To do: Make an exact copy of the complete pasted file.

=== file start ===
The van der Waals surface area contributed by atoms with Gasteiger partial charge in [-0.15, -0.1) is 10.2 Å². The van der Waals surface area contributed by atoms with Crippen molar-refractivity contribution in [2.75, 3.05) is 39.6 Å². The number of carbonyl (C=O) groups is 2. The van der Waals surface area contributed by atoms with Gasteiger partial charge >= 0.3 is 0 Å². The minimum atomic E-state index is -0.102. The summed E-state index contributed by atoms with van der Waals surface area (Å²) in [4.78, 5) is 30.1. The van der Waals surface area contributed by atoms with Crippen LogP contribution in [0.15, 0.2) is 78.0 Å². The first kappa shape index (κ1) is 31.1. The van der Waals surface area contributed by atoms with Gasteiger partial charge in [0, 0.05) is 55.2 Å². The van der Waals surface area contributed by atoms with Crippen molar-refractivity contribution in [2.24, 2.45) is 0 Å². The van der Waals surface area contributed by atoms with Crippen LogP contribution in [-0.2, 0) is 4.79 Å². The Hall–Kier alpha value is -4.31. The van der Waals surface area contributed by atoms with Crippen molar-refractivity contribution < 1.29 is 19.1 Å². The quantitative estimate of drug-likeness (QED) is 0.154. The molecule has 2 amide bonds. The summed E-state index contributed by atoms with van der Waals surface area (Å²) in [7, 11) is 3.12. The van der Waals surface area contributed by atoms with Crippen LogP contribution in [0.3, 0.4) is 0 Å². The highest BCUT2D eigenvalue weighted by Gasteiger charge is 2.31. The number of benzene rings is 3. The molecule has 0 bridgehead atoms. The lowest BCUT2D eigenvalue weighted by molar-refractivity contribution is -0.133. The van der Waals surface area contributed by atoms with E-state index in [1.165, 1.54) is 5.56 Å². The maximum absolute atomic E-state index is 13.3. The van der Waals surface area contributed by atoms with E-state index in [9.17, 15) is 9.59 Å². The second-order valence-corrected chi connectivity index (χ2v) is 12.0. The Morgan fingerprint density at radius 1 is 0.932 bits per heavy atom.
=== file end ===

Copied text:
The van der Waals surface area contributed by atoms with Gasteiger partial charge in [-0.15, -0.1) is 10.2 Å². The van der Waals surface area contributed by atoms with Crippen molar-refractivity contribution in [2.75, 3.05) is 39.6 Å². The number of carbonyl (C=O) groups is 2. The van der Waals surface area contributed by atoms with Gasteiger partial charge >= 0.3 is 0 Å². The minimum atomic E-state index is -0.102. The summed E-state index contributed by atoms with van der Waals surface area (Å²) in [4.78, 5) is 30.1. The van der Waals surface area contributed by atoms with Crippen LogP contribution in [0.15, 0.2) is 78.0 Å². The first kappa shape index (κ1) is 31.1. The van der Waals surface area contributed by atoms with Gasteiger partial charge in [0, 0.05) is 55.2 Å². The van der Waals surface area contributed by atoms with Crippen molar-refractivity contribution in [2.24, 2.45) is 0 Å². The van der Waals surface area contributed by atoms with Crippen LogP contribution in [-0.2, 0) is 4.79 Å². The Hall–Kier alpha value is -4.31. The van der Waals surface area contributed by atoms with Crippen molar-refractivity contribution < 1.29 is 19.1 Å². The quantitative estimate of drug-likeness (QED) is 0.154. The molecule has 2 amide bonds. The summed E-state index contributed by atoms with van der Waals surface area (Å²) in [7, 11) is 3.12. The van der Waals surface area contributed by atoms with Crippen LogP contribution in [0.3, 0.4) is 0 Å². The highest BCUT2D eigenvalue weighted by Gasteiger charge is 2.31. The number of benzene rings is 3. The molecule has 0 bridgehead atoms. The lowest BCUT2D eigenvalue weighted by molar-refractivity contribution is -0.133. The van der Waals surface area contributed by atoms with E-state index in [1.165, 1.54) is 5.56 Å². The maximum absolute atomic E-state index is 13.3. The van der Waals surface area contributed by atoms with E-state index in [9.17, 15) is 9.59 Å². The second-order valence-corrected chi connectivity index (χ2v) is 12.0. The Morgan fingerprint density at radius 1 is 0.932 bits per heavy atom.